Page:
Jack FLECK


Two signed photographs by Jack Fleck after his 1955 US Open victory over Ben Hogan


Ben Hogan, Jack Fleck And The Greatest Upset Of All Time


By  Michael Fitzpatrick


Anyone who is remotely interested in the game of golf has surely

heard of Ben Hogan. However, few have heard the name ‘Jack

Fleck’ or the story behind his improbable playoff win at the 1955 US

Open which is regarded by many as the greatest upset in the history

of the game.

Jack Fleck was an assistant driving range pro from Davenport, Iowa

who served in the Navy and took part in the D-Day invasion from a

ship off Utah Beach.

Immediately following his discharge from the Navy, Fleck began

Trying to qualify for PGA Tour events around the country while also

making some extra money back at his old job on the driving range.

In 1955, Fleck finally qualified for full-time status on the PGA Tour and

began playing in as many events as he could.

Within six months of qualifying for the tour, this assistant driving range

pro from Iowa would pull off the greatest upset in the history of the

game and arguably the greatest upset in the history of sports.

Fleck grew up idolizing Ben Hogan and as a young boy he

relentlessly tried to imitate Hogan’s flawless swing.

When Fleck first joined the PGA Tour, he would follow Hogan during

His practice rounds trying to learn everything and anything he could

about Hogan’s process of developing his renowned plans for

meticulously managing a golf course down to the inch.

Fleck was also an admirer of the golf clubs Hogan created and

decided to approach Hogan a few months prior to the Open and

ask him for a set of clubs, a request many pros believed to be

insane; Hogan had a well-known reputation of being a ruthless

competitor who would be highly unlikely to build a set of clubs for

the an opponent.

Maybe it was Fleck’s innocent farm-boy persona, or maybe Hogan

was just beginning to ease up during the later stages of his career.

Whatever the reason, Hogan enthusiastically greeted Fleck in person

at his golf club manufacturing plant in Texas and agreed to build

him a full set of clubs free of charge.

By 1955, Hogan was five years removed from his near fatal car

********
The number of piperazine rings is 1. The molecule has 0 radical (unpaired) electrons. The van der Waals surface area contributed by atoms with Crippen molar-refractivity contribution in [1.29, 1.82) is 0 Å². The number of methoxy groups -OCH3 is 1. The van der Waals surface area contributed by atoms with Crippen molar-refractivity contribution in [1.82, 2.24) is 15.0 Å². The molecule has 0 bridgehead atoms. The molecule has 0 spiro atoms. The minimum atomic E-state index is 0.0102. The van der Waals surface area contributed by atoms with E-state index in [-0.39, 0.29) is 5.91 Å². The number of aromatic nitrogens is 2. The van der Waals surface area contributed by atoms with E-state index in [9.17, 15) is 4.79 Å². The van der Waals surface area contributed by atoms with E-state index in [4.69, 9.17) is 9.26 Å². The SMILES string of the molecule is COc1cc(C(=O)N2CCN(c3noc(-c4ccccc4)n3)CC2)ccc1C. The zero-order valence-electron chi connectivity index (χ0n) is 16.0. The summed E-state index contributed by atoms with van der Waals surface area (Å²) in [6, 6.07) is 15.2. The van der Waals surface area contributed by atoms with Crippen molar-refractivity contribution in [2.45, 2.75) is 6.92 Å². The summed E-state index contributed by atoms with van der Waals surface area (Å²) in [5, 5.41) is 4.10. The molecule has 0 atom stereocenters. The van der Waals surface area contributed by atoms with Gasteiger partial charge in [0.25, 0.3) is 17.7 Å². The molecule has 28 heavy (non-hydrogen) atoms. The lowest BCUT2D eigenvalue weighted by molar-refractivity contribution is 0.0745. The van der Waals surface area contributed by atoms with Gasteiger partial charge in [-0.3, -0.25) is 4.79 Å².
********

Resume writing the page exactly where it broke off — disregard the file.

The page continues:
accident and was beginning to near the end of his career. However,

heading into the 1955 US Open, Hogan would still have been

considered the clear favourite to win the event.

Both Hogan and Fleck arrived at the Olympic Club in San Francisco

on the Saturday prior to start of the Open.

When Fleck arrived in the city by the bay to play his first practice

Round, he was astonished to see Hogan walking towards him with

two brand new Ben Hogan wedges that he had created personally

for Fleck in addition to the set of clubs Hogan had already given

him.

“It was just unbelievable, the kindness he continued to show me. In a

sense it's a shame that I used those very clubs to defeat him.” Fleck

would later say of this uncharacteristically kind gesture from Hogan.

Back in 1955, the US Open consisted of one round on Thursday, one

round on Friday and a 36-hole finish on Saturday.

Heading into Saturday’s 36-hole finale, Fleck was in contention and,

like everyone else in the field, was chasing down Hogan.

While shaving prior to his Saturday morning tee-time, Fleck

experienced something that to this day he attributes to a miracle

from God.

“On Saturday morning before the final rounds, while I was shaving

and listening to Mario Lanza singing 'I'll Walk With God,' a voice

came out of the mirror and said very audibly, 'Jack, you are going to

win the Open.'"

"I was startled and looked around the room. While I was looking

away, the voice came out of the mirror again: 'Jack, you are going

to win the Open!' I got goose bumps, and it was as if electricity was

going through my body. It was all I could do to calm down and do

my stretching and breathing exercises.”

After a strong front nine in his final round, Fleck approached the 15th